Solemnity of All Saints Reflection
Since the second century Apostles’ Creed, the Church affirms, “I believe in the Communion of the Saints, the forgiveness of sins, the resurrection of the body, and life everlasting?” This is a creedal statement, the Communion of Saints. This is the union of our Christian faith that we have shared for two thousand years.
I believe in God, the Father almighty, Creator of heaven and earth, And in Jesus Christ, His only Son, our Lord, who was conceived by the Holy Spirit, born of the Virgin Mary, suffered under Pontius Pilate, was crucified, died, and was buried. He descended into hell; on the third day He rose again from the dead, He ascended in heaven, and sits at the right hand of God, the Father almighty; from thence He shall come again to judge the living and the dead. I believe in the Holy Spirit, the Holy Catholic Church (Mt 16: 18 – 19; Eph 5: 26-27; Col 1: 24), the communion of Saints, the forgiveness of sins, the resurrection of the body, and life everlasting. Amen. *
In the New Testament Scriptures, people are called “saints” sixty-three times, individual saints and communities of saints. When Scripture speaks of saints, the one thing all those people have in common, is they are not dead, they are all alive; the saints in Corinth, the saints in Philippi, the saints in Ephesus, the saints in your local parish. A reminder, first, that we are called to be saints, and that our sainthood is already rooted in the victory of Jesus Christ over death.
We are all made saints already, by our baptism, through the Eucharist becoming partakers in the redeeming superabundant love of Jesus, but somehow, we must catch up with our best selves of who we really are.
We are all on this journey of overcoming our pride and hubris, our often distorted and disordered love, scapegoating of others, are judgemental, condemning, and dismissive attitudes, and the anger and violence of our viper tongues that we mask and hide as righteous anger.
Each one of us have valuable gifts to share with the world. However, these gifts will not come to full fruition until we stop placing so much of your valuable energy on ‘the other’. Our mimetic and competitive self-serving desires to places full attention on others and their flaws and shortcomings while simultaneously refusing to see and acknowledge our own black speckled hearts, our own disowned self-serving natures, your own disowned mean-spiritedness, and our own chaotic and disruptive energy.
Know Thyself — fully. And then you must forgive yourselves. Then you can begin to heal and eventually Truly Love yourselves and your neighbour in that likeness.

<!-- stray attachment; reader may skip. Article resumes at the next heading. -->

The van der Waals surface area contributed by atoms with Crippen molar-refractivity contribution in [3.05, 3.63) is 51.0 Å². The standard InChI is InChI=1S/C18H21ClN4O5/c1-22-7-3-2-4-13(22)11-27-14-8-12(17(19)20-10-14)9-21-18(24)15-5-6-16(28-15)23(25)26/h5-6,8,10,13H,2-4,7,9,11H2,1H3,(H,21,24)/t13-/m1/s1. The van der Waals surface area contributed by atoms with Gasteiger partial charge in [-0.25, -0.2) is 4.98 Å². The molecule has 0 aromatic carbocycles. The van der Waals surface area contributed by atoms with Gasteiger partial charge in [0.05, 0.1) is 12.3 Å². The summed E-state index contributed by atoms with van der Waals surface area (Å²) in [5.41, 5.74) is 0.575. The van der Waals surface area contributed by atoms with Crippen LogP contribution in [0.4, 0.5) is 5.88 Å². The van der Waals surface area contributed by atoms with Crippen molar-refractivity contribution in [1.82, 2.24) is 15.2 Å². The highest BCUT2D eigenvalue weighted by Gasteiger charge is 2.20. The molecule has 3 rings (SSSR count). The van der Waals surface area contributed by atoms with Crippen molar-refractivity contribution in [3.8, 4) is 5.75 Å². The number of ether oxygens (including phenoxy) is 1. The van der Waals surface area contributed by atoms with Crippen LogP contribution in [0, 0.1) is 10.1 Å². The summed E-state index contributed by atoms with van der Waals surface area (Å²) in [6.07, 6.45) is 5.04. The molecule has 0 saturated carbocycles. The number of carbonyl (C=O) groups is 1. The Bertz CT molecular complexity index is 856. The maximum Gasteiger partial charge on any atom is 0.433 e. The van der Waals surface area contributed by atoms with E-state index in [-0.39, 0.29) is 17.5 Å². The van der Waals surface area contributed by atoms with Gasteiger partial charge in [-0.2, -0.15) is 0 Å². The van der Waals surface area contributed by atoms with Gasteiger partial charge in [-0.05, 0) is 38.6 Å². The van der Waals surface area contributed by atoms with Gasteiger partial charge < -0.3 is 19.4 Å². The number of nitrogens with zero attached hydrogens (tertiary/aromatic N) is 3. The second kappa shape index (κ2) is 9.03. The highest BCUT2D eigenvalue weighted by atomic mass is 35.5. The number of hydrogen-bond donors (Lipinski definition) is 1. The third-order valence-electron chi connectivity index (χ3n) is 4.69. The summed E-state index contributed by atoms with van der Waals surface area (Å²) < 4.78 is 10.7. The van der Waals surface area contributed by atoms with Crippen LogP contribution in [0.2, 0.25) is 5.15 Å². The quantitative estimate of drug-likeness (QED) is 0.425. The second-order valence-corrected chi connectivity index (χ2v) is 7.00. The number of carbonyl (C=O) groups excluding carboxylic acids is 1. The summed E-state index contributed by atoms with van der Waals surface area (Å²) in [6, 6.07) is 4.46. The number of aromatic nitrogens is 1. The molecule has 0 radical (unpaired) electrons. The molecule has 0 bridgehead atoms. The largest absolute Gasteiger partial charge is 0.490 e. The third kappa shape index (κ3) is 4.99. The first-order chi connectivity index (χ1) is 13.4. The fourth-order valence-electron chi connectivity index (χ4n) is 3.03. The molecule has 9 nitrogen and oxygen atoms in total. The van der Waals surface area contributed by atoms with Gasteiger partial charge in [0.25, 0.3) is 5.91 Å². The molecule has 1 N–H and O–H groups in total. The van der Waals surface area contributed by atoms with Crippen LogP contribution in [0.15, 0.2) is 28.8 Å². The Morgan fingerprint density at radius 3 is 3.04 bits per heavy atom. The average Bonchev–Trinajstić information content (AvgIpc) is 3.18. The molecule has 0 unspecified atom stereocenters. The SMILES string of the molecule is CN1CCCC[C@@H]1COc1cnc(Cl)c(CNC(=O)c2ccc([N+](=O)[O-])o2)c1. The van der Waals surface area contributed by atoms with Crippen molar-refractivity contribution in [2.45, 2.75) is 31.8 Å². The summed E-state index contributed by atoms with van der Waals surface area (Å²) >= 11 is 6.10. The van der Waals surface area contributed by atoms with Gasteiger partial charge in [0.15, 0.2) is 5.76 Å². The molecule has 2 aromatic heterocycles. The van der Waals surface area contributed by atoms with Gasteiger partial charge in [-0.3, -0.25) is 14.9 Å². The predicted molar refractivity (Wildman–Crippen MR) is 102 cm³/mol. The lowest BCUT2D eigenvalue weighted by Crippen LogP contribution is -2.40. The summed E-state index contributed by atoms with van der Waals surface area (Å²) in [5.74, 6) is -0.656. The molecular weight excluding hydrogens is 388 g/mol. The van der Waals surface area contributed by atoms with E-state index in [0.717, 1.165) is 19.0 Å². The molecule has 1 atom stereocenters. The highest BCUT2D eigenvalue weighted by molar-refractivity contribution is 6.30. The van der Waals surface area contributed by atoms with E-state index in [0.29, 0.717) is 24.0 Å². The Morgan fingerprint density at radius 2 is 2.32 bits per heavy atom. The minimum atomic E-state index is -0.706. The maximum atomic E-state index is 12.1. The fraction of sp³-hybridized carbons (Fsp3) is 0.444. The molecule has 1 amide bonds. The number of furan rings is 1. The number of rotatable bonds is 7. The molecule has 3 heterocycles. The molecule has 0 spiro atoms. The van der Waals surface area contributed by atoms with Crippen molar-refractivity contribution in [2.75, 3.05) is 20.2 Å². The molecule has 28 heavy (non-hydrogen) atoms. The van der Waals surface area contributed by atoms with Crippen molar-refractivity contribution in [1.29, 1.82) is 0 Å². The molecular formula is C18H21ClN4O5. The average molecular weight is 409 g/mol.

The saints that we name include great giants from the past, such as St. Peter and Paul, St Augustine, St. Francis of Assisi, St. Vincent de Paul, St Catherine of Siena, St. Clare of Assisi, the great Theresa’s of Avalon and Liseux and of Calcutta. More than 10,000 holy men and woman that have witnessed to the Way, the Truth, and the Life that we are called to live within the church. Thousands of these holy men and woman have through the centuries paid the ultimate price of martyrdom as witnesses to this truth.
In the likeness of the early apostolic church we too are called to remember and honour those saints who are alive among us, people much closer and dearer to us, in many cases, our parents, our friends, those who have been our inspiration on our own journeys. These are the people whose love and sacrifice have touched us, upheld us, and inspired us. We know them and we remember them as God also knows our own first name and loves us.
And so we can say to our beloved dead, especially on this weekend and through this month of November, “Until we meet again, remain in peace, blissful as faithful friends of God, and keep our love with you.
*The Apostles Creed is a brief statement of our core beliefs as Catholics. It is called the Apostle’s Creed because our ancient traditions date the profession of our faith back to the Apostles themselves. It was created for the first time in Rome toward the end of the 2nd century. Anyone who asked to be baptised was required to make this profession of faith before their entry into the church. This ensured that the new catechumens agreed with the core teachings of Christianity, before they were baptised. Even today, when we recite the Apostles Creed together, it is an affirmation of our agreement with the truths of Christianity contained in these words. The Apostles Creed is the foundation of our Catholic faith and is the first part that the Catechism of the Catholic Church is founded on.
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